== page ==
Author: Assia Hamdi

Assia Hamdi is the Spotlight Editor for The Muslim Women Times. She is a graduate of History and Arabic at SOAS University of London. She is also a lover of travel, writing, spirituality and food.
Her-story and Her: An International Women's Day Poem by Assia Hamdi
The Feature

Her-story and Her: An International Women’s Day Poem

What a way to
Drown out the her-stories of History.

How they
Deemed her legacies unworthy,

Then they
Severed the lineages of our identity.

And they
Removed our communities agency.

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When the Revolutionary World was One; The Internationalism of the Black Panther Party and Algeria as the Capital of the Third World.
The Tone Up

When the Revolutionary World was One; The Internationalism of the Black Panther Party and Algeria as the Capital of the Third World.

For a while, the heroes of the decade were people whose mind and matter were not white, Fidel Castro in Cuba, Gamal Abdel Nasser in Egypt, Malcolm X in America, Ben Bella in Algeria, Ho Chi Minh in Vietnam, amongst many others. Suspend your politics of left and right or your views on violence and non-violence as a means for liberation for a second and consider that for a period, people tried to put the oppressed people first.

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On The Great Gatsby: The Second-Part Book and Theme Review of 'Reading Lolita in Tehran' byOn The Great Gatsby: The Second-Part Book and Theme Review of 'Reading Lolita in Tehran' by Azar Nafisi Azar Nafisi
The Bookshelf

On The Great Gatsby: A Thematic Review of ‘Reading Lolita in Tehran’ by Azar Nafisi

Daisy is a representation of the marginalisation of women and their existence as possession in the 1920s; her trophy wife status, beauty and lack of intelligence highlight a lineage of societal gender expectations on a woman. All of this as we are well aware of is an abstract image that still lives on today, built by males to manipulate and design the idea of the perfect woman. A mute, submissive and pretty woman.

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Appreciating and criticising Literature: Reading Lolita in Tehran by Azar Nafisi.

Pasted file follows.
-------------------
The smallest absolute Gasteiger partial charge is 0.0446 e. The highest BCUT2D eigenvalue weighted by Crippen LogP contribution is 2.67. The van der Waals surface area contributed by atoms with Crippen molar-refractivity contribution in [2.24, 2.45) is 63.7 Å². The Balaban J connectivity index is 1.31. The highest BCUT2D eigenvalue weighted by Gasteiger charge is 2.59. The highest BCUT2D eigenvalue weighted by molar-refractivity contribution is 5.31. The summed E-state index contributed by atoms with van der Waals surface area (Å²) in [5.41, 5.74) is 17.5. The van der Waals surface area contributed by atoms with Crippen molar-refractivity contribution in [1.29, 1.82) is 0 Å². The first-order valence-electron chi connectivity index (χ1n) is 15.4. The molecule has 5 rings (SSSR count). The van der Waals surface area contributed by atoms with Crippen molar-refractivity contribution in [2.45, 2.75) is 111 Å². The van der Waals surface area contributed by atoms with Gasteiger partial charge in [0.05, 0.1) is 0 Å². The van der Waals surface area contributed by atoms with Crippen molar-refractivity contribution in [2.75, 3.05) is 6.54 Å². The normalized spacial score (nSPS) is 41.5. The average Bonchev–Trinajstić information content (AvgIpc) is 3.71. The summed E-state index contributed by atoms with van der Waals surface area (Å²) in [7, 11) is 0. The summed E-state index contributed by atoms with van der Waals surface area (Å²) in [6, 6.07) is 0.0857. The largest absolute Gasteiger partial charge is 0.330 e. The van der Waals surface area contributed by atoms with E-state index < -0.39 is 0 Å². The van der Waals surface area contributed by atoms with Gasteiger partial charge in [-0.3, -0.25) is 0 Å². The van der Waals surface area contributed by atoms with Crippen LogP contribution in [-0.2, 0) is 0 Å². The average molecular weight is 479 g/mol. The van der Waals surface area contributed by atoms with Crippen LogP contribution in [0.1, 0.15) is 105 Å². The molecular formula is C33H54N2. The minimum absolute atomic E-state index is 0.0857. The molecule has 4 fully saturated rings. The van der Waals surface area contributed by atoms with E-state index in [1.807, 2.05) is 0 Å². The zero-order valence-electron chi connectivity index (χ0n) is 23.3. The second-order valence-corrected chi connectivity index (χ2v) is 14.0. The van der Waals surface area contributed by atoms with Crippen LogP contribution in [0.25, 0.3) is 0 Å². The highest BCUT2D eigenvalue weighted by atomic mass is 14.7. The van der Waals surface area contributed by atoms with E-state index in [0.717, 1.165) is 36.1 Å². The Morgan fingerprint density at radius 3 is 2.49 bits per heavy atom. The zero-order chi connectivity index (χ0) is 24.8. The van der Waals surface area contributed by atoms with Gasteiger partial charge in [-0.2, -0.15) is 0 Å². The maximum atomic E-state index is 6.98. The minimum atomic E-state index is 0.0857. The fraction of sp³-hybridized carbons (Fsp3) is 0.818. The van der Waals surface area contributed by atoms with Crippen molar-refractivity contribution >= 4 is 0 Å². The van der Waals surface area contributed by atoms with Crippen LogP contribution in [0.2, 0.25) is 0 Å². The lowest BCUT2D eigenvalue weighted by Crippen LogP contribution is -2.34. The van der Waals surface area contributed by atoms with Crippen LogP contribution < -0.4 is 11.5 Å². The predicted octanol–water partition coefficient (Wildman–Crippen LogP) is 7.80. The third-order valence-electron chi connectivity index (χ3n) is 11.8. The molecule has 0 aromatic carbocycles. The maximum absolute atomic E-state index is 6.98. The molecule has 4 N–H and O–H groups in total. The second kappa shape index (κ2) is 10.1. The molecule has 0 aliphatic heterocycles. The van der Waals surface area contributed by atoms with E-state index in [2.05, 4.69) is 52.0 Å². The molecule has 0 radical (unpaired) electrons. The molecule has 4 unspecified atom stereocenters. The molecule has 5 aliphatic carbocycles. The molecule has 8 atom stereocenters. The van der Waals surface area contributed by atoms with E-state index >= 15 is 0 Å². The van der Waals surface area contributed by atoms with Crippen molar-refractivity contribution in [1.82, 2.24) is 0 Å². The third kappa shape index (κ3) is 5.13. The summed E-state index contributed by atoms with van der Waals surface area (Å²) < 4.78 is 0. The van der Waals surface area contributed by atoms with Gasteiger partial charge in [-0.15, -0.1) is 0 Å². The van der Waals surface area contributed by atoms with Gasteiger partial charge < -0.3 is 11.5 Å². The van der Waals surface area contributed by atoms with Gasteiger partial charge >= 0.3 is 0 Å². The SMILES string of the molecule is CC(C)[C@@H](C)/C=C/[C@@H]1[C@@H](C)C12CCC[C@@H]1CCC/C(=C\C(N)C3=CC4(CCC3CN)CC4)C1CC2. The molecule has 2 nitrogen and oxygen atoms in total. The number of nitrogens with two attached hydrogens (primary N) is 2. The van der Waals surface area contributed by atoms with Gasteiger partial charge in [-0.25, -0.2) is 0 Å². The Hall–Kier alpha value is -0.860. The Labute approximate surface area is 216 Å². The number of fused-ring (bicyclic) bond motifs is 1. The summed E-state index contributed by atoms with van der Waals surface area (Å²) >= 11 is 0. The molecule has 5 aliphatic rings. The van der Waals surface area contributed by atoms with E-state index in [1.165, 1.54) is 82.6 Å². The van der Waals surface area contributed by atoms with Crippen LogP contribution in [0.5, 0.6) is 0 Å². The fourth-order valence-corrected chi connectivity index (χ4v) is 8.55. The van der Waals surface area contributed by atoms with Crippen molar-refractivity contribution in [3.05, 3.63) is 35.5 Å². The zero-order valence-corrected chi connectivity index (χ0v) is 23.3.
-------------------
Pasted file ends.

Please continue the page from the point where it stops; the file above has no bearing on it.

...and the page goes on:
The Bookshelf

Appreciating and criticising Literature: Reading Lolita in Tehran by Azar Nafisi.

Nafisi fails to separate Islam from Muslims, the actions of the men seem to represent Islam in her writing. She under-handedly supports the Islamophobic views of Islam’s outdatedness, barbarity, and anti-feminism. Her Western education and nationalist Iranian loyalties, highlight her lack of knowledge on the rights of women in Islam, as well as her general ignorance of the globality of Islam.

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Al-Khansa: A Mistress of Ancient Arab Poetry
The Spotlight

Al-Khansa: A Mistress of Ancient Arab Poetry

Patriarchal studies along the years had relegated her work as emotional, typical of a woman, and even hysteric and obsessive. However, in a world, where Arabs believed themselves the fathers of poetry, her poetry would not have risen to popularity let alone survived had it just been emotional or beautiful.

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Timeless Lessons from Rabi’a Al-Adawiyya Al-Qaysiyya
The Spotlight

Resisting Patriarchy through Spirituality: Timeless Lessons from Rabi’a Al-Adawiyya Al-Qaysiyya

Modern analysis on Rabi’a often plagues her spiritual legacy by placing her in contemporary debates of feminism. Without falling within the paradigms set out by Western feminism and the notions that string along with it, Rabi’a focused on the inward unseen immaterial rewards in her life.

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Lubna of cordoba: One Woman, Many Tales - The Muslim Women Times
The Spotlight

From Slavery to Politics: Honouring the Multi-Dimensional Personality of Lubna of Cordoba

Contemporary historians failed to do justice to Lubna’s legacy. The why can be easily answered by the fact that she was a woman. A woman no less who earned her right to fame through skills and hard work. A woman who wasn’t the wife of someone influential, nor the daughter of a famous man.

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